Every child can be toilet trained! Maybe you have a child with autism, a child who is non-verbal, a child who has lots of difficulty with communication, or with aggressive behaviors, or with self-regulation. Applied Behavior Analysis Therapy can help you to overcome each of these barriers, and get your child going in the toilet in no time.
Is my child ready for potty training? In the world of autism and other developmental delays, age is not an important factor. Your child may be the typical toilet-training age or much older when you decide that he is ready and your family is ready to give it your all. And there is no such thing as someone who is “too old” to work on toilet training. It is such an important skill for life, and lack of toilet training has so many negatively impacts (i.e. dependence, lack of privacy and cleanliness, limits access to options, limits relationships) that I would recommend working on toilet training at any age.
Some resources list pre-requisites needed before you should start working on intensive toilet training. I would recommend reviewing this readiness list, but taking each item with a grain of salt. Potty training is so important that you may want to start working on it even before each of these targets are reached. For example, if my child with developmental delay does not and probably will not have the ability to sit independently on the toilet, I would simply get an adapted toilet seat with supports, and continue to work on toilet training.
Toileting readiness factors to consider:
- Does he have a communication system? Potty training will be helped greatly if your child has a method for communicating what they want and need, whether it be pictures, signs, gestures, a high tech device, or words.
- Does she have body awareness? Does she know when she is wet?
- Is he physically ready? Can he walk to the toilet, help with undressing, sit on the toilet?
- Does she understand cause and effect? She will need to be able to understand the reward system, and make a connection between going in the toilet and getting a reward.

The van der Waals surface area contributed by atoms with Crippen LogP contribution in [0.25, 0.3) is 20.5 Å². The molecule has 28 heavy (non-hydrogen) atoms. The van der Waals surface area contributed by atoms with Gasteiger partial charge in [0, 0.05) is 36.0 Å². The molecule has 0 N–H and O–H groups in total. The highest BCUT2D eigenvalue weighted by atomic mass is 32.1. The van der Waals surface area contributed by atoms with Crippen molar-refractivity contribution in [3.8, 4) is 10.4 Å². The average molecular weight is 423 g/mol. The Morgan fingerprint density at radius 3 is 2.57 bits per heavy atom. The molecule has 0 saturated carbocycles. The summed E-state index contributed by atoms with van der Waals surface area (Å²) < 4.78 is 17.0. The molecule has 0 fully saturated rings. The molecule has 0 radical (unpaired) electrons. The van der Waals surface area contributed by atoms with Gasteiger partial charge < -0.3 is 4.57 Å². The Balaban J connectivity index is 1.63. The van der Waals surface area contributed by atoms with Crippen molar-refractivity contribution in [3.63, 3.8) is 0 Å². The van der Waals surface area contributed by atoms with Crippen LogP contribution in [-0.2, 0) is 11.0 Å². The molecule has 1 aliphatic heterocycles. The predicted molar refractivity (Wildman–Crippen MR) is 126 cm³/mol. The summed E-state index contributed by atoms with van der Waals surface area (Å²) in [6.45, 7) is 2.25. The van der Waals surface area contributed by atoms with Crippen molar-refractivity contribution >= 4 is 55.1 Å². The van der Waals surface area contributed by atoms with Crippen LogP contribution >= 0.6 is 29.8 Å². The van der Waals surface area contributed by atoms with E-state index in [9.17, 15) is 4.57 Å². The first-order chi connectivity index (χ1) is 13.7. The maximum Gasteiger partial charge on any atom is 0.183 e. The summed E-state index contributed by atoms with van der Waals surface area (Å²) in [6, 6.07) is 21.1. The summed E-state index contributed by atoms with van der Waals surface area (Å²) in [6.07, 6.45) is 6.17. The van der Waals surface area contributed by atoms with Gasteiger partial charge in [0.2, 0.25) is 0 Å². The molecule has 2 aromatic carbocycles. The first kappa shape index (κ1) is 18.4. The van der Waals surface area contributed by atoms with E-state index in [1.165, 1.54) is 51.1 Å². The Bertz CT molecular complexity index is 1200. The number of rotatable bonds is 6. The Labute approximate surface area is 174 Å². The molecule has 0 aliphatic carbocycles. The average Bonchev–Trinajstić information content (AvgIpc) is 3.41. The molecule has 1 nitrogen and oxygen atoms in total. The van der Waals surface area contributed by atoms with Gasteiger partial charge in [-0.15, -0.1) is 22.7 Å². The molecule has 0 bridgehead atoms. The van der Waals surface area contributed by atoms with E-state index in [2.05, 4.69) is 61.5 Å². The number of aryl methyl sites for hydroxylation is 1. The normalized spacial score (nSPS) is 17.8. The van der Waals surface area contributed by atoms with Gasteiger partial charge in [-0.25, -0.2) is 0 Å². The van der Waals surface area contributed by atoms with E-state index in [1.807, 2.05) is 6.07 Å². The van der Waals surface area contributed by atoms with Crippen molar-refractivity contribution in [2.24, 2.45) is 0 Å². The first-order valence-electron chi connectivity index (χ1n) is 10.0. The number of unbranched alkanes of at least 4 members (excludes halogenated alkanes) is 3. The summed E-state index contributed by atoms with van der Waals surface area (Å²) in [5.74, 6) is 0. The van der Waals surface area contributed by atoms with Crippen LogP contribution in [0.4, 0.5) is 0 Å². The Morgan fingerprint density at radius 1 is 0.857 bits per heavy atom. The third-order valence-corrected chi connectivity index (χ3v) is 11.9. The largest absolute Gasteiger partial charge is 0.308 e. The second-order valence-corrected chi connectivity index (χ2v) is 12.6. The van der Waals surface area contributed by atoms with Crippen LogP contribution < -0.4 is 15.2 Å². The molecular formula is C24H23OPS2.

When you’re ready to take the dive and start the toilet training process, follow these 6 steps and you’ll be on your way to success!
6-Step Plan to Potty Training
1. Rewards! (a.k.a. incentives, a.k.a. bribes)
The most important aspect of toilet training is having a powerful reward. Use this reward only for potty training. Give it every time and quickly after your child pees or poops in the toilet, along with lots of praise and cheering. For kids with autism and other developmental delays, giving a reward is the clear way to communicate to your child what you would like them to do.
Some reward ideas: candy, a new toy that they’ve picked out at the store (which they can play with for 15 minutes after each successful trip to the bathroom), screen time with a special video, an iPad game.
Buy some fun new underwear together, and get excited about wearing them. In order for toilet training to be successful, your child needs to be able to feel when they are wet, and it needs to feel uncomfortable and yucky. Diapers or pull-ups quickly whisk the wetness away, and are not recommended for potty training. If you are concerned about soiled furniture, you can have them wear plastic pants on the outside of their underwear. The plastic pants will hold the pee and will feel very uncomfortable when your child wets.
3. Trip training
Before you can expect your child to have any success, he or she needs to be able to stay dry for long periods of time. This is where trip training comes in. Trip training is training your child to stay dry in between trips to the bathroom. You do this by taking them to the toilet many times, and before they have a chance to wet themselves.
First, take notes on how often your child pees in a day. (Do this before you introduce underwear and begin the training process.) Calculate the average length of time he or she can stay dry - by adding up the number of hours you recorded data and dividing that by the number of times they were wet when checked. (e.g. 6 hrs / 4 wets = 1.5 hours.)
Then use this information to make a trip training schedule. Since you know that your child should need to pee at this time (e.g. every 1.5 hours), bring your child to the bathroom and expect them to pee. If they don’t, bring them again 5 or 10 minutes later. If your trip training calculator was right, your child does need to pee and will do it eventually. And when they do, be ready with the reward and the party!